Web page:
Der Spiegel reports: It wasn’t long ago that Mario Draghi was spreading confidence and good cheer. “The worst is over,” the head of the European Central Bank (ECB) told Germany’s Bild newspaper only a few weeks ago. The situation in the euro zone had “stabilized,” Draghi said, and “investor confidence was returning.” And because everything seemed to be on track, Draghi even accepted a Prussian spiked helmet from the reporters. Hurrah.
Last week, however, Europe’s chief monetary watchdog wasn’t looking nearly as happy in photos taken in front of a circle of blue-and-yellow stars inside the Euro Tower, the ECB’s Frankfurt headquarters, where he was congratulating the winners of an international student contest. He smiled, shook hands and handed out certificates. But what he had to tell his listeners no longer sounded optimistic. Instead, Draghi sounded deeply concerned and even displayed a touch of resignation. “You are the first generation that has grown up with the euro and is no longer familiar with the old currencies,” he said. “I hope we won’t experience them again.”
The fact that Europe’s top central banker is no longer willing to rule out a return to the old national currencies shows how serious the situation is. Until recently, it was seen as a sign of political correctness to not even consider the possibility of a euro collapse. But now that the currency dispute has escalated in Europe, the inconceivable is becoming conceivable, at all levels of politics and the economy.
Investment experts at Deutsche Bank now feel that a collapse of the common currency is “a very likely scenario.” German companies are preparing themselves for the possibility that their business contacts in Madrid and Barcelona could soon be paying with pesetas again. And in Italy, former Prime Minister Silvio Berlusconi is thinking of running a new election campaign, possibly this year, on a return-to-the-lira platform.
Nothing seems impossible anymore, not even a scenario in which all members of the currency zone dust off their old coins and bills — bidding farewell to the euro, and instead welcoming back the guilder, deutsche mark and drachma.
It would be a dream for nationalist politicians, and a nightmare for the economy. Everything that has grown together in two decades of euro history would have to be painstakingly torn apart. Millions of contracts, business relationships and partnerships would have to be reassessed, while thousands of companies would need protection from bankruptcy. All of Europe would plunge into a deep recession. Governments, which would be forced to borrow additional billions to meet their needs, would face the choice between two unattractive options: either to drastically increase taxes or to impose significant financial burdens on their citizens in the form of higher inflation.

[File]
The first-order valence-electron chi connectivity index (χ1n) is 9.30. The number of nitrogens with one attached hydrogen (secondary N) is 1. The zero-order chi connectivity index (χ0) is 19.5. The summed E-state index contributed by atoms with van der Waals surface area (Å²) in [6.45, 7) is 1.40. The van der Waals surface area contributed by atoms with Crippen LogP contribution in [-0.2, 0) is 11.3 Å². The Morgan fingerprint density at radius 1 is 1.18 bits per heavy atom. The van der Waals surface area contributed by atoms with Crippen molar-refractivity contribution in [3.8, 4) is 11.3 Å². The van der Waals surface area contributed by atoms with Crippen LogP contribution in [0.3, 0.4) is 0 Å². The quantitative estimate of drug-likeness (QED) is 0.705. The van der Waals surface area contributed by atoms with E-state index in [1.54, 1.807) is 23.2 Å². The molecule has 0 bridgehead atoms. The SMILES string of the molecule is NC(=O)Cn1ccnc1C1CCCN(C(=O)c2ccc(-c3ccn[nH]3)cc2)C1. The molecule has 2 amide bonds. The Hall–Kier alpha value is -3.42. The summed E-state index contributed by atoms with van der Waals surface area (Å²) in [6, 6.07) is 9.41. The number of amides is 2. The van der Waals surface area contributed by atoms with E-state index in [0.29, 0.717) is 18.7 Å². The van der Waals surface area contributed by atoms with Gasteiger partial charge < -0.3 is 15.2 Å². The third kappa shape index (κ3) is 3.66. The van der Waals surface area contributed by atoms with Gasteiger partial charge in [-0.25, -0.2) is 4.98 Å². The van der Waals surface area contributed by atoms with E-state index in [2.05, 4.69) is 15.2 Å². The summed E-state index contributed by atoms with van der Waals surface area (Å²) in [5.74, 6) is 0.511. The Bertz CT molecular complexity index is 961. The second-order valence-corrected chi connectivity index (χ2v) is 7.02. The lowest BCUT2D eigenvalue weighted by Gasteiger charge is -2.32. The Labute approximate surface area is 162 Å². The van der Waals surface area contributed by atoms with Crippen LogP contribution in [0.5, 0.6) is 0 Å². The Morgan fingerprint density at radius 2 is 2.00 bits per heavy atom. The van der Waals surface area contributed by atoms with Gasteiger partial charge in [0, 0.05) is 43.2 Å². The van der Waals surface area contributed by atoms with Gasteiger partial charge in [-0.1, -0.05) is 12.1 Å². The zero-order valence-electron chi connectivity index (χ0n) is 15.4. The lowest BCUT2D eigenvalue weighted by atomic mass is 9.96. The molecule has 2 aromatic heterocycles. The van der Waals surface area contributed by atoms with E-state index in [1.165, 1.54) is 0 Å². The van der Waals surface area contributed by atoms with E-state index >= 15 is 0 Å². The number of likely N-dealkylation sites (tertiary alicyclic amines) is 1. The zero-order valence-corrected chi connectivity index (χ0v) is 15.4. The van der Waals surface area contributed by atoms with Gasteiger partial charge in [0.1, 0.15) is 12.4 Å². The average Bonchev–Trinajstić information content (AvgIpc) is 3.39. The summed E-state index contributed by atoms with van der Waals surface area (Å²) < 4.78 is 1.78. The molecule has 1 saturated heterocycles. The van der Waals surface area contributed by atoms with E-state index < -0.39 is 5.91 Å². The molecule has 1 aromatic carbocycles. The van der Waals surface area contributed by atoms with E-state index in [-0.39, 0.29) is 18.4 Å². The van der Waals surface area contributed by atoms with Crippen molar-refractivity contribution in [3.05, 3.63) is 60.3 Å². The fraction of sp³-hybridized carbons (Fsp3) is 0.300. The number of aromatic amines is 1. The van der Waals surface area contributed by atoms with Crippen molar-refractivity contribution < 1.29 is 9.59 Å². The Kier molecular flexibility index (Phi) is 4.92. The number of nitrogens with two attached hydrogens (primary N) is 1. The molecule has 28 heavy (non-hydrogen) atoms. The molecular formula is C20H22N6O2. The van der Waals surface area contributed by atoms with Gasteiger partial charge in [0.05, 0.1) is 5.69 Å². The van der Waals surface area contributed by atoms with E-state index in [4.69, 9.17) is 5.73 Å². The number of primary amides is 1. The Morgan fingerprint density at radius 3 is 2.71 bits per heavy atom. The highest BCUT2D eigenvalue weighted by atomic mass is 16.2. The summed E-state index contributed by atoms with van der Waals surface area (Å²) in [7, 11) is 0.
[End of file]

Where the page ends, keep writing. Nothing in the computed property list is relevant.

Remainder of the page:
A horrific scenario would become a reality, a prospect so frightening that it ought to convince every European leader to seek a consensus as quickly as possible. But there can be no talk of consensus today. On the contrary, as the economic crisis worsens in southern Europe, the fronts between governments are only becoming more rigid.
The Italians and Spaniards want Germany to issue stronger guarantees for their debts. But the Germans are only willing to do so if all euro countries transfer more power to Brussels — steps the southern member states, for their part, don’t want to take.
The discussion has been going in circles for months, which is why the continent’s debtor countries continue to squander confidence, among both the international financial markets and their citizens. No matter what medicine European politicians prescribe, the patient isn’t getting any better. In fact, it’s only getting worse. [Continue reading…]